Whatever you want, you’re more likely to get it if you have a word with a manager either before you leave or later on. As a side benefit, you’ll be helping the restaurant, too; when somebody is unhappy at the end of a meal, almost any manager or restaurateur wants to know.
“We actually really welcome complaints,” said Melinda Shopsin, a film producer who cooks and waits tables at Shopsin’s, her family’s restaurant on the Lower East Side. This may come as a surprise to anyone who has heard the numerous accounts of customers’ being tossed out of Shopsin’s for any number of arcane infractions. And yet, Ms. Shopsin says that when her mother was still alive, she would ask what was wrong when she saw an unfinished plate, and then take a bite to see for herself. At other restaurants, this exploratory bite may happen backstage, in the kitchen.
If you’re going to make an instrumental complaint, though, you still need to figure out whether the reasons you’re unhappy are subjective or objective. Did Medieval Times undercook the chicken, or do you just not like eating with your hands?
Even if you’re pretty sure the problem is objective, it can be useful to pretend it’s subjective, for the sake of diplomacy. The chef John Tesar recalls a night, soon after he’d opened his Knife steakhouse in Dallas, when he got into an argument with a customer about the weight of a steak — an objective complaint if ever there was one.
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Hearing a complaint that one of his steaks was too small, the chef John Tesar brought a scale to the table.
“We had a 33-ounce rib-eye for two,” Mr. Tesar said. One customer who ordered it wasn’t convinced and began “screaming,” according to Mr. Tesar: “‘This steak is too small! This isn’t enough to feed all of us!’” He went to the table, and the hostilities quickly escalated, he said, until “I went into the kitchen, got a scale, grabbed the steak, weighed it in front of her, and said, ‘It’s 36 ounces!’” The story ends happily, with the two combatants meeting again at a dinner party some time later and getting along swimmingly. “We both realized how absurd and insecure we were being,” he said.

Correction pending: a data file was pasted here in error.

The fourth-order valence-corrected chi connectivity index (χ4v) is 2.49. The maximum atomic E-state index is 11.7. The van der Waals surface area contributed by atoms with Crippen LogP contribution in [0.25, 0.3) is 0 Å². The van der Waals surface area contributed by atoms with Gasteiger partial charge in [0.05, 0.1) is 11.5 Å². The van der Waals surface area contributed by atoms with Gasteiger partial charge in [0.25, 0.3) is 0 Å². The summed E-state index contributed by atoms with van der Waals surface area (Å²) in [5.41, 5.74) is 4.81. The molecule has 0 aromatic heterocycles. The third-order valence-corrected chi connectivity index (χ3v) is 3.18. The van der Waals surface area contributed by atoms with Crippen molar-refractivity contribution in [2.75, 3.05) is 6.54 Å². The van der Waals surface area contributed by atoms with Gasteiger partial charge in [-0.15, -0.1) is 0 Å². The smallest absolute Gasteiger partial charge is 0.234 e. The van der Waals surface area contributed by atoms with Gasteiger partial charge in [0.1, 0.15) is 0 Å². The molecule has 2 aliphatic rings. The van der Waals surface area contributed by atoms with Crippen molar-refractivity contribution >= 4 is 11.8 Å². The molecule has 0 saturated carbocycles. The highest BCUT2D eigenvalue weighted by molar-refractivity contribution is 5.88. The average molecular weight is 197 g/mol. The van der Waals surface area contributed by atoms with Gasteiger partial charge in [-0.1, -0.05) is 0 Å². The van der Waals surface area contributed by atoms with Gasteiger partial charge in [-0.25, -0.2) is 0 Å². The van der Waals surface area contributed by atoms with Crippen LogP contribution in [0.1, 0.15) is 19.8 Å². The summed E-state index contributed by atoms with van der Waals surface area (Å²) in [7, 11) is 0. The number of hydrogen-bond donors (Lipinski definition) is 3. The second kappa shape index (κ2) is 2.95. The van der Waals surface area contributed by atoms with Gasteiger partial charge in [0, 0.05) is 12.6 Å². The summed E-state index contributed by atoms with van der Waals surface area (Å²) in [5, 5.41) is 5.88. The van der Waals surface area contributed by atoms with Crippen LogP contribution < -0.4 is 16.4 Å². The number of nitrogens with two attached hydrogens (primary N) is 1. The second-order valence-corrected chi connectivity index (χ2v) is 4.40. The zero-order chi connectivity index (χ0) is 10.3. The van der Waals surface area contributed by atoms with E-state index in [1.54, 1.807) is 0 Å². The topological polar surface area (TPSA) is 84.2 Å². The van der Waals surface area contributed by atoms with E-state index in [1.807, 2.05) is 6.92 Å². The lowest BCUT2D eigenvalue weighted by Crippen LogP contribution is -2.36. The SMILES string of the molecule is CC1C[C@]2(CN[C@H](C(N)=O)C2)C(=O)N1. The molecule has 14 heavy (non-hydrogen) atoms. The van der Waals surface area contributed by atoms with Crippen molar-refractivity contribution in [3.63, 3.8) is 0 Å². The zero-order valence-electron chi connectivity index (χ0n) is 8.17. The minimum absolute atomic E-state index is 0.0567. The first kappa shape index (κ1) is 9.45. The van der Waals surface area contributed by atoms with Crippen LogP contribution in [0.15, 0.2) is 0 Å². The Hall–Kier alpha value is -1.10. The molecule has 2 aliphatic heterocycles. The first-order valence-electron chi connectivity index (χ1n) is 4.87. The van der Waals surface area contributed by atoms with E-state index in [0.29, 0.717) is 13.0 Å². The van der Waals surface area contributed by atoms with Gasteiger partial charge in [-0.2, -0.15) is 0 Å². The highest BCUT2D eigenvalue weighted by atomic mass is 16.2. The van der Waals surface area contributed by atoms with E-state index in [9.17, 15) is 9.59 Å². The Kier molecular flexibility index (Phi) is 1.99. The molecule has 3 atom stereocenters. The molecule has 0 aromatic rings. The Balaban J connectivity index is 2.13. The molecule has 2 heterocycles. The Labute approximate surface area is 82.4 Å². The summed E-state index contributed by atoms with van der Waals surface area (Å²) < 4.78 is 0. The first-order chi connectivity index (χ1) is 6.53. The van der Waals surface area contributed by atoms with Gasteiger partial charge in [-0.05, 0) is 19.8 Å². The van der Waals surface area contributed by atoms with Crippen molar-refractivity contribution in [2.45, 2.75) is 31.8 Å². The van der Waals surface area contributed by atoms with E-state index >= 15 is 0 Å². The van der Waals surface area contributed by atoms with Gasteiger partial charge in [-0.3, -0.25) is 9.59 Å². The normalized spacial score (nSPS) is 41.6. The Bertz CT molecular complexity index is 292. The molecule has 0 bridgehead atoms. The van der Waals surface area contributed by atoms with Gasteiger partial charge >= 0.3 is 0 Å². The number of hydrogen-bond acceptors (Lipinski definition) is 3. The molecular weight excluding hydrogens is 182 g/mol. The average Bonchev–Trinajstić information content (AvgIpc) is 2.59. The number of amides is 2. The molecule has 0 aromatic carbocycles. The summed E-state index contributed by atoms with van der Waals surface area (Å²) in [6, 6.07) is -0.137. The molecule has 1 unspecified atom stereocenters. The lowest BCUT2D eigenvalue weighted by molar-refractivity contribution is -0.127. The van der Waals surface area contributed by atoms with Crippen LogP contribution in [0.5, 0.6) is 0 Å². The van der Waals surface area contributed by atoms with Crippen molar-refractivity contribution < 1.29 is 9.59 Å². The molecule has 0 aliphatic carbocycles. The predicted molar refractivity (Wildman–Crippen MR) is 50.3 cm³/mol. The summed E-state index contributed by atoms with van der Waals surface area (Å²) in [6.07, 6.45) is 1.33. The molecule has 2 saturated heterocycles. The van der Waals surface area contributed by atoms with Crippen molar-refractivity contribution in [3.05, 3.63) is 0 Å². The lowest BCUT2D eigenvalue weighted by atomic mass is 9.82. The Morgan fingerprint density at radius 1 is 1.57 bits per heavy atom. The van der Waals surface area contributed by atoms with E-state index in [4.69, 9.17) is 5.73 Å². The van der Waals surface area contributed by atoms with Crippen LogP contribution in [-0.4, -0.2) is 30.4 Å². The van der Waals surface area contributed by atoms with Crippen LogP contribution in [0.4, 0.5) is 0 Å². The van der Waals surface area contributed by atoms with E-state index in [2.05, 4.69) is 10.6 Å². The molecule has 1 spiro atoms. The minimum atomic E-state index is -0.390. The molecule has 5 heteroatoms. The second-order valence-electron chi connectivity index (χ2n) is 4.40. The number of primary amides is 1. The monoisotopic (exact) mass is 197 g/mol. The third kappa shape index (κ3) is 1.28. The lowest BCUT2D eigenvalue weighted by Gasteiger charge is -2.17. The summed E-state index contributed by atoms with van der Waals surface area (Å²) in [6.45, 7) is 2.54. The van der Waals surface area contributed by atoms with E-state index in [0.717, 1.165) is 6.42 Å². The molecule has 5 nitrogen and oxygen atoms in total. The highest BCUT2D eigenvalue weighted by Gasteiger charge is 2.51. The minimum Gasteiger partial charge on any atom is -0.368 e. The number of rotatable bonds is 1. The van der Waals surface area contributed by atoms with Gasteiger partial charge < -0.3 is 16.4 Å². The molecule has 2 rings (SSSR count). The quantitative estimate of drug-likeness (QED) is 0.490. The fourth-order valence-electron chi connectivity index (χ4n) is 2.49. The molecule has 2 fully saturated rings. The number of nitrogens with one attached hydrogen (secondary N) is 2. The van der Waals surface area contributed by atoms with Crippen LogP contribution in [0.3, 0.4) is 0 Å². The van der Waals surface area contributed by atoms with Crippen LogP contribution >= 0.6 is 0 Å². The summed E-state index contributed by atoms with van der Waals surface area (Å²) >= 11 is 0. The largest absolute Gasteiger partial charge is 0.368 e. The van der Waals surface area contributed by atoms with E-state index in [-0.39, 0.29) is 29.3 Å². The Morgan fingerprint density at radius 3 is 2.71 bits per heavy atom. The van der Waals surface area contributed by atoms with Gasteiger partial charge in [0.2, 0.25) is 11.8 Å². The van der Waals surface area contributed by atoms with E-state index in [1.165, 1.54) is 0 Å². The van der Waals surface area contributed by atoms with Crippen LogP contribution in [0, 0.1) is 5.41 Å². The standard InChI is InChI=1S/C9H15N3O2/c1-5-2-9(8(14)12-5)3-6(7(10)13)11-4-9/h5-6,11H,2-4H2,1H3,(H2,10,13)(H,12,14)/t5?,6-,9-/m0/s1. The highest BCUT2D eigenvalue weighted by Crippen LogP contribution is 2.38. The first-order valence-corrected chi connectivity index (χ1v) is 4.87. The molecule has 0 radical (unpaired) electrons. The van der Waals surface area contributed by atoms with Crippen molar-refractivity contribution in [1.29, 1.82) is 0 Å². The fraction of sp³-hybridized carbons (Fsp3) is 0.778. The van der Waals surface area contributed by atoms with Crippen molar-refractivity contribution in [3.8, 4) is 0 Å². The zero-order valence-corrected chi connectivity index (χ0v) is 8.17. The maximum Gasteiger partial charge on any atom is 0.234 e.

All this might have been avoided if the complaint had been cast subjectively: “That steak looks smaller than we expected. Are you sure it’s the one we ordered?”
Subjective complaints are still important data for restaurants. If one person doesn’t like the new hot-dog lasagna, it’s an aberration. If 15 people don’t like it, the recipe probably needs to go back to the workshop. The chef or owner needs to know this, but also needs to hear it in terms that won’t lead to a screaming match in the dining room. Perhaps you have seen Gordon Ramsay critique another chef’s cooking on television? Don’t do it like that.
In general, the more specific your complaint, the more likely it is to be understood. The worst, most useless and potentially dangerous complaints are broad, sweeping condemnations.
“There is complaining that makes you think about what you’re doing, and there is complaining where everybody thinks they’re entitled to say anything,” said Rita Sodi, the chef and owner of the Tuscan restaurant I Sodi in Manhattan. “Saying, ‘This is terrible’ is not complaining. That is being rude. It’s like, ‘You’re ugly.’ It’s telling me that I’m ugly. It’s personal. It’s my food.”
Even when the person you’re grousing to did not cook your pasta personally, you should proceed gently, in nonconfrontational terms. It may be helpful to imagine that you are speaking with an air traffic controller trying to land 20 jets during a snowstorm; you would try very hard not to add to the overall stress level in the tower, even if your child was on one of those jets.
“If you can be patient, open and polite, that’s really helpful,” Ms. Shopsin said. “The more collaborative and open you can be — ‘Excuse me, I’m sorry’ — even though it’s not your fault that it got messed up. People have to understand that sometimes to fix a mistake is not easy.”
And sometimes, a restaurant can make customers happy by changing something that isn’t a mistake at all. Occasionally, diners at Shopsin’s who had ordered migas complained about finding cilantro in the dish. Initially, the response would be that migas are supposed to have cilantro. Which may be true, but perhaps wasn’t the point.
Now, Ms. Shopsin asks customers whether they like cilantro. If the answer is no, there won’t be any in their food, even if, strictly speaking, it belongs there.
“Complaints do help change things,” she said.
By Pete Wells
February 5, 2019